The diplomatic tool known as isopolity is a testament to Greek ingenuity and is attested all over the Mediterranean from the 4th to 1st century B.C., mainly epigraphically. “Isopoliteia” was a popular way to establish new relashionships, reinforce old ones or to regulate difficult situations among communities in the Hellenistic Period. This book offers close scrutiny of potential citizenship between communities as well as a fresh examination of new evidence which has emerged since the publication of the only monograph written on the topic by Wilfried Gawantka in 1975. The book brings together all the evidence for isopolity in the Hellenistic world and demonstrates that communities used this diplomatic tool across different kinds of agreements and through a range of different ways.

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Julie Van Peteghem

The Latin poet Ovid continues to fascinate readers today. In Italian Readers of Ovid from the Origins to Petrarch, Julie Van Peteghem examines what drew medieval Italian writers to the Latin poet’s works, characters, and themes. While accounts of Ovid’s influence in Italy often start with Dante’s Divine Comedy, this book shows that mentions of Ovid are found in some of the earliest poems written in Italian, and remain a constant feature of Italian poetry over time. By situating the poetry of the Sicilians, Dante, Cino da Pistoia, and Petrarch within the rich and diverse history of reading, translating, and adapting Ovid’s works, Van Peteghem offers a novel account of the reception of Ovid in thirteenth- and fourteenth-century Italy.

Jews in Dialogue

Jewish Responses to the Challenges of Multicultural Contemporaneity. Free Ebrei Volume 2

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Edited by Magdalena Dziaczkowska and Adele Valeria Messina

Jews in Dialogue discusses Jewish post-Holocaust involvement in interreligious and intercultural dialogue in Israel, Europe, and the United States. The essays within offer a multiplicity of approaches and perspectives (historical, sociological, theological, etc.) on how Jews have collaborated and cooperated with non-Jews to respond to the challenges of multicultural contemporaneity. The volume’s first part is about the concept of dialogue itself and its potential for effecting change; the second part documents examples of successful interreligious cooperation. The volume includes an appendix designed to provide context for the material presented in the first part, especially with regard to relations between the State of Israel and the Catholic Church.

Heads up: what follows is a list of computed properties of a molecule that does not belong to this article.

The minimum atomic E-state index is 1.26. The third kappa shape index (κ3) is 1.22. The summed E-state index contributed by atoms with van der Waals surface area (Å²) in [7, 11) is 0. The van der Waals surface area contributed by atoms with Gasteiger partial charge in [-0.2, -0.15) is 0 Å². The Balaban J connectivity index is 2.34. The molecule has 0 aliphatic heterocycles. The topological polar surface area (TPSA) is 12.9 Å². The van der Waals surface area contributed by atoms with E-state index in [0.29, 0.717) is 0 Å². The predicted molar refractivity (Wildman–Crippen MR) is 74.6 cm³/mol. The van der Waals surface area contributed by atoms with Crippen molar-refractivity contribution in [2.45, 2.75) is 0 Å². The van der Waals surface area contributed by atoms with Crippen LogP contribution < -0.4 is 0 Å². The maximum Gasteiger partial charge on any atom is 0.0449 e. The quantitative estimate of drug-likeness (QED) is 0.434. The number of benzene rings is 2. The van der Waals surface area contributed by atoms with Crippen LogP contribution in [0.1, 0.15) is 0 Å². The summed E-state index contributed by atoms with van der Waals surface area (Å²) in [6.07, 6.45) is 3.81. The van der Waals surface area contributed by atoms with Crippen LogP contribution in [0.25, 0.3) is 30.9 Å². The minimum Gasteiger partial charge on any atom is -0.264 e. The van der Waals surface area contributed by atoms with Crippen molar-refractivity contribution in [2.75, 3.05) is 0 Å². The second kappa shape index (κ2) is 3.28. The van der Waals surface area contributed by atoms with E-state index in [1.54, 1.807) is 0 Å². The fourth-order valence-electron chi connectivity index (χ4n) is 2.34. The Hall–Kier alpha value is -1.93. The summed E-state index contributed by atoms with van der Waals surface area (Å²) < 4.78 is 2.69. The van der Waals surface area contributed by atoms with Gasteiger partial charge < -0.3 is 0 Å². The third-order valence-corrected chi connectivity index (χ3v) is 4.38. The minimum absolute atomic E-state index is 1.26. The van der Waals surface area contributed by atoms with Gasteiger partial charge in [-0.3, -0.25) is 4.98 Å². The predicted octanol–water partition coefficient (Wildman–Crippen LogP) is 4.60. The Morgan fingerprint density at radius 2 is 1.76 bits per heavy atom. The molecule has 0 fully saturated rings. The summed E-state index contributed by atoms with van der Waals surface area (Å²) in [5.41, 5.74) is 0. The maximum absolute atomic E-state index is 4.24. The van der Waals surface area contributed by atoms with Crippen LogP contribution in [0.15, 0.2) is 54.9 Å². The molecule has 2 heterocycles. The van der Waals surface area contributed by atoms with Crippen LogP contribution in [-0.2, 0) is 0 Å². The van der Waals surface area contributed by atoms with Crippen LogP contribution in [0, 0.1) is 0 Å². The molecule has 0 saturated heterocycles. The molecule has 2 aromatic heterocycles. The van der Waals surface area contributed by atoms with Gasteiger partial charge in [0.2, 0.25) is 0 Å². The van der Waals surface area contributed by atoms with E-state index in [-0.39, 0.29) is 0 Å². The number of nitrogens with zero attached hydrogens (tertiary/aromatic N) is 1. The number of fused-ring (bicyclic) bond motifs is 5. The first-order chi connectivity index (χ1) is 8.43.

Jus Post Bellum

Restraint, Stabilisation and Peace

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Edited by Patrick Mileham

Jus Post bellum: Restraint, Stabilisation and Peace expands on the 2017 EuroISME Conference, to answer the question “is restraint in war essential for just lasting peace”?
With a foreword by Professor Brian Orend who asserts this as “a most commendable subject” in extending Just War Theory, the book contains chapters on the ethics of war-fighting since the end of the Cold War and a look into the future of conflict. From the causes of war, with physical restraint and reconciliation in combat and political settlement, further chapters written by expert academics and military participants cover international humanitarian law, practicalities of the use of force and some of the failures in achieving safe and lasting peace in modern-day theatres of conflict.

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Edited by Sebastian Günther

Knowledge and Education in Classical Islam: Religious Learning between Continuity and Change is a pioneering collection of essays on the historical developments, ideals, and practices of Islamic learning and teaching in the formative and classical periods of Islam (i.e., from the seventh to fifteenth centuries CE). Based on innovative and philologically sound primary source research, and utilizing the most recent methodological tools, this two volume set sheds new light on the challenges and opportunities that arise from a deep engagement with classical Islamic concepts of knowledge, its production and acquisition, and, of course, learning. Learning is especially important because of its relevance to contemporary communities and societies in our increasingly multicultural, “global” civilizations, whether Eastern or Western. Contributors: Hosn Abboud, Sara Abdel-Latif, Asma Afsaruddin, Shatha Almutawa, Nuha Alshaar, Jessica Andruss, Mustafa Banister, Enrico Boccaccini, Sonja Brentjes, Michael Carter, Hans Daiber, Yoones Dehghani Farsani, Yassir El Jamouhi, Nadja Germann, Antonella Ghersetti, Sebastian Günther, Mohsen Haredy, Angelika Hartmann, Paul L. Heck, Asma Hilali, Agnes Imhof, Jamal Juda, Wadad Kadi, Mehmet Kalayci, Alexey Khismatulin, Todd Lawson, Mariana Malinova, Ulrika Mårtensson, Christian Mauder, Jane Dammen McAuliffe, Maryam Moazzen, Angelika Neuwirth, Jana Newiger, Luca Patrizi, Lutz Richter-Bernburg, Ali Rida Rizek, Mohammed Rustom, Jens Scheiner, Gregor Schoeler, Steffen Stelzer, Barbara Stowasser, Jacqueline Sublet, and Martin Tamcke.